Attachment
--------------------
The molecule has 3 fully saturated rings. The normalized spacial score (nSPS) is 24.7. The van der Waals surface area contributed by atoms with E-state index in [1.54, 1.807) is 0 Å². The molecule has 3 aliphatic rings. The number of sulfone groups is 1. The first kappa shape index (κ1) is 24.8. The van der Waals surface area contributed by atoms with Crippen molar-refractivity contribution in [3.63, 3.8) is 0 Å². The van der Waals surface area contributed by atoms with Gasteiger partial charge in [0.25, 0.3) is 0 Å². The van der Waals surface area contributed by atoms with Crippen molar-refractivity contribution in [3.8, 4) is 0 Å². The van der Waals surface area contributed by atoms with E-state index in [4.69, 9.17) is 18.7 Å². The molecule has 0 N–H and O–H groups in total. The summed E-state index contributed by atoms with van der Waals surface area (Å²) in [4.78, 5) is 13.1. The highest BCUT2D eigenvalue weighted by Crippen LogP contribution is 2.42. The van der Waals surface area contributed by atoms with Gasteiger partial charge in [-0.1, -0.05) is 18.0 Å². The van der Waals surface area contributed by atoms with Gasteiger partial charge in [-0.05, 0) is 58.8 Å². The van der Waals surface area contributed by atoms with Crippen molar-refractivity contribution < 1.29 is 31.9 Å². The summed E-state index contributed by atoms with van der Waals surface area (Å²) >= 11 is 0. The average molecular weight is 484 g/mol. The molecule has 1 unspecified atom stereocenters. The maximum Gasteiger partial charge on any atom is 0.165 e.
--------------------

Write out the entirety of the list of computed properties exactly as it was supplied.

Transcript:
The molecule has 3 fully saturated rings. The normalized spacial score (nSPS) is 24.7. The van der Waals surface area contributed by atoms with E-state index in [1.54, 1.807) is 0 Å². The molecule has 3 aliphatic rings. The number of sulfone groups is 1. The first kappa shape index (κ1) is 24.8. The van der Waals surface area contributed by atoms with Crippen molar-refractivity contribution in [3.63, 3.8) is 0 Å². The van der Waals surface area contributed by atoms with Gasteiger partial charge in [0.25, 0.3) is 0 Å². The van der Waals surface area contributed by atoms with Crippen molar-refractivity contribution in [3.8, 4) is 0 Å². The van der Waals surface area contributed by atoms with E-state index in [4.69, 9.17) is 18.7 Å². The molecule has 0 N–H and O–H groups in total. The summed E-state index contributed by atoms with van der Waals surface area (Å²) in [4.78, 5) is 13.1. The highest BCUT2D eigenvalue weighted by Crippen LogP contribution is 2.42. The van der Waals surface area contributed by atoms with Gasteiger partial charge in [-0.1, -0.05) is 18.0 Å². The van der Waals surface area contributed by atoms with Gasteiger partial charge in [-0.05, 0) is 58.8 Å². The van der Waals surface area contributed by atoms with Crippen molar-refractivity contribution < 1.29 is 31.9 Å². The summed E-state index contributed by atoms with van der Waals surface area (Å²) >= 11 is 0. The average molecular weight is 484 g/mol. The molecule has 1 unspecified atom stereocenters. The maximum Gasteiger partial charge on any atom is 0.165 e.